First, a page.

From the 1960s onwards, many expats have chosen to retire to Malta. For the main part, they have been British but some other northern Europeans too – on account of its enticing combination of sun, proximity to ‘back home’, and its dual official language, English. Now, far fewer British retire to Malta as the old forces links weaken. But Malta is still on the A list of expat destinations; something that’s been internationally recognised. We catch up with one retiree who’s been here just over five years, to find out whether the islands live up to expectations about social life, living costs and more.Q. What factors were uppermost in your mind when choosing a country to retire to and did Malta check the boxes?
First and foremost, we wanted a country that had warm winters and an abundance of sunshine. It also had to be within a few hours’ flying time from the UK as we have family there and do not want to be too far away from them. Also, at the time, the cost of living was lower; sadly now it has virtually caught up with Britain.
On the practical side we considered, but didn’t look into too deeply – France, (where we’d previously had a little holiday home), Cyprus, Madeira and Gibraltar, but not Spain (too many Brits!). At the time, most of those places were more expensive I think.
Q. Did you know much about Malta beforehand?
We came twice before, the first time accidentally in a way, having been booked to go to a country that then had political upheaval, so came to Malta instead. We returned for another holiday and then once more to seriously look for a place to settle in.
Q. Was the move hassle free? Did you face any specific problems in your early days here?
The move was relatively hassle free; we drove our car down and had our belongings shipped over. However, to be domociled here we obviously had to sort out relevant paperwork and were sent from pillar to post for that. We were also told incorrectly that UK TVs do not work here, when they obviously do and no one mentioned the astronomical car registration tax levied at that time, when importing one’s own vehicle.
Q. As a British couple, people would expect you to have few cultural issues moving here (language not being a barrier and so on), but did you feel that there was a culture shock all the same?
We didn’t experience too much of a culture shock apart from the island looking like one big building site at times, but there were certain “annoyances” i.e. many abrupt unsmiling shop assistants who really don’t seem to care about serving you, appalling quality of driving and very little courtesy on the pavements – you have to risk life and limb in the road to get by, that is if you haven’t tripped up on the uneven paving slabs first! There is also the constant beeping of horns and petards on festa days – but that’s another story!
Q. What’s the social scene like for expat retirees? What are your top leisure and lifestyle interests here?
We joined the British Residents’ Association. It has monthly coffee mornings with a guest speaker, as well as luncheons and outings for anyone who wants to participate. We also like to walk in the countryside as often as we can. The wildflowers in spring are a joy to see. We like to meet up with friends from time to time in the cafes too.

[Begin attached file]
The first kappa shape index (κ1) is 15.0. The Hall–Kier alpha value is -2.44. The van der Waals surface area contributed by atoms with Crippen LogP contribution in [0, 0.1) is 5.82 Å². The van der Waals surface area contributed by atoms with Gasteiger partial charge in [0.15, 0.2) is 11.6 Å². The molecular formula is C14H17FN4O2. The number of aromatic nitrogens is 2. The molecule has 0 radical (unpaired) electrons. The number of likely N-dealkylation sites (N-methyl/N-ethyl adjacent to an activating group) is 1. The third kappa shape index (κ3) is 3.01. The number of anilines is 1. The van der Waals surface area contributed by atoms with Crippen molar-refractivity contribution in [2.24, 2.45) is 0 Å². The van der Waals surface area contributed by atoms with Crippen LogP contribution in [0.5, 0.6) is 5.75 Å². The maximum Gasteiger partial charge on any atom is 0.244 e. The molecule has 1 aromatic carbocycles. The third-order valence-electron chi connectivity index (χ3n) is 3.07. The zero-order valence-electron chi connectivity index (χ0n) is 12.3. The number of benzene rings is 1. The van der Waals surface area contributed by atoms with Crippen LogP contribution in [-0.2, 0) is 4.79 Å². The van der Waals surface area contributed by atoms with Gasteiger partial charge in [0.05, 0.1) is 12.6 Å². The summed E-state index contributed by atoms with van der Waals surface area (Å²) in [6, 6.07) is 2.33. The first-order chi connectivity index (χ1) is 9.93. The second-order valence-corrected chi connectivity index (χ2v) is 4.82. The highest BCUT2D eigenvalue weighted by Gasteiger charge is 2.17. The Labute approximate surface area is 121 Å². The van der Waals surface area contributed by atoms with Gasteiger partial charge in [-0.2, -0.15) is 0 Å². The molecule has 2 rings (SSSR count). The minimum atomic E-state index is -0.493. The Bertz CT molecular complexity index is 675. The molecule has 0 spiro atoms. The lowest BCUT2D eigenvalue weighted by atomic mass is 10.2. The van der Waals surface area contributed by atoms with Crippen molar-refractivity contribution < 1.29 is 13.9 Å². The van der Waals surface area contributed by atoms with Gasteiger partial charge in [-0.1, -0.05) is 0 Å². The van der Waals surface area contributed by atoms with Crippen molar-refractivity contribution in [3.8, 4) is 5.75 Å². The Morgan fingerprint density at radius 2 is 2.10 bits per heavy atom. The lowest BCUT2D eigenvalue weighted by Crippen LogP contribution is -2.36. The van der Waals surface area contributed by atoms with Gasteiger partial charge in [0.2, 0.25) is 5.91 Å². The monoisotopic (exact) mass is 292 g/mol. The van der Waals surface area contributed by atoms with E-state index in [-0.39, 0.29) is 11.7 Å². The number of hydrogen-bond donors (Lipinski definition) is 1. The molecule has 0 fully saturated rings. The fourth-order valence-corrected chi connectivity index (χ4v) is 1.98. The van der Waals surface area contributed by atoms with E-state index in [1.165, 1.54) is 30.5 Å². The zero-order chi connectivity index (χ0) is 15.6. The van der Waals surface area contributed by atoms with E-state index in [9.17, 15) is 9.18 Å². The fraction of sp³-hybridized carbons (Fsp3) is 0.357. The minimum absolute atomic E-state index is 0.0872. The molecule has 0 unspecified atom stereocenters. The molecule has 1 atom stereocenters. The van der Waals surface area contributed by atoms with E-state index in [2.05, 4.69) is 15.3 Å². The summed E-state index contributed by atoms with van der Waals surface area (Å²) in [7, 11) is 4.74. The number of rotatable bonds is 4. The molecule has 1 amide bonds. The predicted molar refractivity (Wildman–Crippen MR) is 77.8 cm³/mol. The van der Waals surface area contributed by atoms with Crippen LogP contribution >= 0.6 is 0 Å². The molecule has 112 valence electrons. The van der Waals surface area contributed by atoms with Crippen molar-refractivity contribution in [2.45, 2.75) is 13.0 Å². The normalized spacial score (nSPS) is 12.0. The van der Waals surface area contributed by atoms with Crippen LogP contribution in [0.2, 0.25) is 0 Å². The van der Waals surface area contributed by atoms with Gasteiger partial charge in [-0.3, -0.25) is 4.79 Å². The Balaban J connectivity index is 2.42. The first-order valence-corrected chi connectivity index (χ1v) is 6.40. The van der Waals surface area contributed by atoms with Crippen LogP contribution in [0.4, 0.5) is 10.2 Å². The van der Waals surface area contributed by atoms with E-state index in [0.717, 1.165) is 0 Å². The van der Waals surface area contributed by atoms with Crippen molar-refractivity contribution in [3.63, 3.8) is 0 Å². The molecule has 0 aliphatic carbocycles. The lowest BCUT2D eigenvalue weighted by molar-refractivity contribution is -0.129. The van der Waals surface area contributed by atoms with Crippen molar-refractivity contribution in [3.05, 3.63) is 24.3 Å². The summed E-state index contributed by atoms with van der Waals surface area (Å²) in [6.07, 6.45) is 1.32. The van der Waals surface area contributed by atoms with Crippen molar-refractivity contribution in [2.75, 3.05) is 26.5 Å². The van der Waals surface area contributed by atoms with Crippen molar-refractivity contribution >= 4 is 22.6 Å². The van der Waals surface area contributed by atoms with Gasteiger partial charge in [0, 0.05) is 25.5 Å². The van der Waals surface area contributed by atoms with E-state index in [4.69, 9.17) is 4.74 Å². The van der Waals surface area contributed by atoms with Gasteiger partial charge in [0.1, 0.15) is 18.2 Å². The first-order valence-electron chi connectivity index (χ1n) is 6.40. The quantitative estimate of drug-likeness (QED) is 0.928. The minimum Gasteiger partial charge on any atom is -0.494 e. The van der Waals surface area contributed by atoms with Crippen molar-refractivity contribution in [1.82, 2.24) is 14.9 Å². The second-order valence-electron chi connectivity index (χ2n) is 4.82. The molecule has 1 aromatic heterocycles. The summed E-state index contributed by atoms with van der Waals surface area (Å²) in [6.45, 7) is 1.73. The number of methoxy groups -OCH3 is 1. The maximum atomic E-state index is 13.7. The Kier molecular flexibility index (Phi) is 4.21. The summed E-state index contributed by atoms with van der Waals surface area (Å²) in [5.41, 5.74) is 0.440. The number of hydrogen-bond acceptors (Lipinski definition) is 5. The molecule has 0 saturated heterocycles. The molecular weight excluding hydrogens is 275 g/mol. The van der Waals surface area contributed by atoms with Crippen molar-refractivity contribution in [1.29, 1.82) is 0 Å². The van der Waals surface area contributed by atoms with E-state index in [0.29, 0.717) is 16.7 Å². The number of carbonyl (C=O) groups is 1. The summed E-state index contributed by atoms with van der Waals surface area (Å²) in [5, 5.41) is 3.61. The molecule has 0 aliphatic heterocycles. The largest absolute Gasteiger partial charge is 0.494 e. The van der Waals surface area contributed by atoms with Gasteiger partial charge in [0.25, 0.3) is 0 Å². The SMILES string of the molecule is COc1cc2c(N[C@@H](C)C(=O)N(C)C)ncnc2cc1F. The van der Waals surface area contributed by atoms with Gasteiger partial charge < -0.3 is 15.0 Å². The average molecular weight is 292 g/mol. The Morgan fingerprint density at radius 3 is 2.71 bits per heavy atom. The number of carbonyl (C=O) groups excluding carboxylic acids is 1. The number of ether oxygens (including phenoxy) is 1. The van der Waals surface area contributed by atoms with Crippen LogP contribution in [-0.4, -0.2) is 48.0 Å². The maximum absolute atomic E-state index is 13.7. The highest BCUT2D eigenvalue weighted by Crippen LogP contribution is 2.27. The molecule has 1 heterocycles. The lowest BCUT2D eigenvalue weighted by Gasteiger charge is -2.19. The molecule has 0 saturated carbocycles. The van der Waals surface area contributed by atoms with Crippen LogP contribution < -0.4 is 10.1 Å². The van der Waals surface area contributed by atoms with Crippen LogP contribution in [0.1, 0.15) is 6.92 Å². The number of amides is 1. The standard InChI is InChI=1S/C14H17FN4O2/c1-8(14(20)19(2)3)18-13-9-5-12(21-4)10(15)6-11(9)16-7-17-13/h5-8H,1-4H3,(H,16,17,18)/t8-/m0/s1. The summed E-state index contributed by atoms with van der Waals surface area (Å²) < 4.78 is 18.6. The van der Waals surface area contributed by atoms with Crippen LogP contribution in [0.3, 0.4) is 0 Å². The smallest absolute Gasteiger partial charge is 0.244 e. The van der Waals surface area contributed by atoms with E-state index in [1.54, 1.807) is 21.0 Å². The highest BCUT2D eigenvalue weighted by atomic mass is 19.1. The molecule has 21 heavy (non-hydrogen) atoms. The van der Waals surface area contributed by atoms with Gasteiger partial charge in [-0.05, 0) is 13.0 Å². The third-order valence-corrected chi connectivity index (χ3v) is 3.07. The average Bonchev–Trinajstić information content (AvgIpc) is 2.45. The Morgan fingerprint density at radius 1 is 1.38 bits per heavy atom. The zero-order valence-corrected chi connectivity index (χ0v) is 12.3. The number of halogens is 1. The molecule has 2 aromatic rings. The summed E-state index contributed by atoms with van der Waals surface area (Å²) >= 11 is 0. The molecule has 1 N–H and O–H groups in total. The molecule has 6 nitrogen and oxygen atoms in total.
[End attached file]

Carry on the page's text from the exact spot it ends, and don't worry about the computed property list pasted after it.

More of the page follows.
Q. Do you have Maltese friends or do you tend to spend more time with fellow expats?
We don’t spend much time with fellow expats and probably have a few more Maltese friends than English, but it is a mix of both really.
Q. Looking back, do you feel satisfied with your move here? Has it worked out as you expected?
We’ve been here five and a half years now and it is generally as expected. My husband was in his late fifties and I was in my early sixties when we moved here. We came from Dorset, near the New Forest,a very pretty part of the UK. Malta is very untidy with rubbish everywhere, it’s true, but after 17 years in Dorset we got itchy feet! We have occasionally thought of moving elsewhere but are still here….at least for now!
Q. What advice would you give prospective expat retirees considering Malta?
Don’t rush into it and preferably rent a place for the first six months till you find where you want to settle. No country is perfect and on the whole we would recommend Malta. It is still relatively safe and more laid back than Britain and because of the better weather people lead a more outdoor life.
Q. How do you find Malta’s health care?
We were rather surprised that the doctors seem to have a very small consulting room attached to a pharmacy, but on the plus side our doctor gives us a lot more time than the conveyor belt mentality they seem to have now in English surgeries, but we may just be lucky with our GP on that score.
An appointment to see a consultant at Mater Dei was 17 months away, which forces one to pay to go privately. I also developed asthma after coming to Malta, which may have been coming before but certainly wasn’t helped by the building dust and constant exhaust fumes from the far too many cars on this small island.
Q. And what about Malta’s famed climate?
We do find the winters chilly especially in the old houses which get very cold and damp not having central heating, and July and August are too hot and humid. We may find it gets too much as we get older. We try and escape at least one of those summer months and go back to the UK for a while. And we do try to take a holiday somewhere else in the world once a year too.
Editor’s note: we didn’t give the interviewee’s name to respect her wishes for privacy.
Photo: Courtesy Gege Gatt